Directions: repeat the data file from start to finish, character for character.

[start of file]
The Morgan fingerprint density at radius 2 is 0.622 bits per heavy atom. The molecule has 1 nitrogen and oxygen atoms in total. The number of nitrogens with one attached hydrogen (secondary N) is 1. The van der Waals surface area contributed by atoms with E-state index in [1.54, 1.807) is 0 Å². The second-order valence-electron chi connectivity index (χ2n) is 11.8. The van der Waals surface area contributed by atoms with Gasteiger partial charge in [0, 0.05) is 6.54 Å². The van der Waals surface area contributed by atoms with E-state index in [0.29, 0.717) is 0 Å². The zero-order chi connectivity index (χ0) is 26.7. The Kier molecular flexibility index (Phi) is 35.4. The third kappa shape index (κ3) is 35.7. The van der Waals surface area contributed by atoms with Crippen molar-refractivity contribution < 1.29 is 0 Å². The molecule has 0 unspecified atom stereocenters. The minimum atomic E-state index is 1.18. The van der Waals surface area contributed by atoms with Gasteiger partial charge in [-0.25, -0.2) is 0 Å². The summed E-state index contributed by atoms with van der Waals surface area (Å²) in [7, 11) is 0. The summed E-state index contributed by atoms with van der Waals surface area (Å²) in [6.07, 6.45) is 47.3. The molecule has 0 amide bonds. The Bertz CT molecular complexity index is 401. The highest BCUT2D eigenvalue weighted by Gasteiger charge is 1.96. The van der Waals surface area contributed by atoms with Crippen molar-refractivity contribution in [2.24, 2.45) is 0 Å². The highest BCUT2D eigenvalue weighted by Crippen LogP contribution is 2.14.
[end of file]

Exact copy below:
The Morgan fingerprint density at radius 2 is 0.622 bits per heavy atom. The molecule has 1 nitrogen and oxygen atoms in total. The number of nitrogens with one attached hydrogen (secondary N) is 1. The van der Waals surface area contributed by atoms with E-state index in [1.54, 1.807) is 0 Å². The second-order valence-electron chi connectivity index (χ2n) is 11.8. The van der Waals surface area contributed by atoms with Gasteiger partial charge in [0, 0.05) is 6.54 Å². The van der Waals surface area contributed by atoms with E-state index in [0.29, 0.717) is 0 Å². The zero-order chi connectivity index (χ0) is 26.7. The Kier molecular flexibility index (Phi) is 35.4. The third kappa shape index (κ3) is 35.7. The van der Waals surface area contributed by atoms with Crippen molar-refractivity contribution < 1.29 is 0 Å². The molecule has 0 unspecified atom stereocenters. The minimum atomic E-state index is 1.18. The van der Waals surface area contributed by atoms with Gasteiger partial charge in [-0.25, -0.2) is 0 Å². The summed E-state index contributed by atoms with van der Waals surface area (Å²) in [7, 11) is 0. The summed E-state index contributed by atoms with van der Waals surface area (Å²) in [6.07, 6.45) is 47.3. The molecule has 0 amide bonds. The Bertz CT molecular complexity index is 401. The highest BCUT2D eigenvalue weighted by Gasteiger charge is 1.96. The van der Waals surface area contributed by atoms with Crippen molar-refractivity contribution in [2.24, 2.45) is 0 Å². The highest BCUT2D eigenvalue weighted by Crippen LogP contribution is 2.14.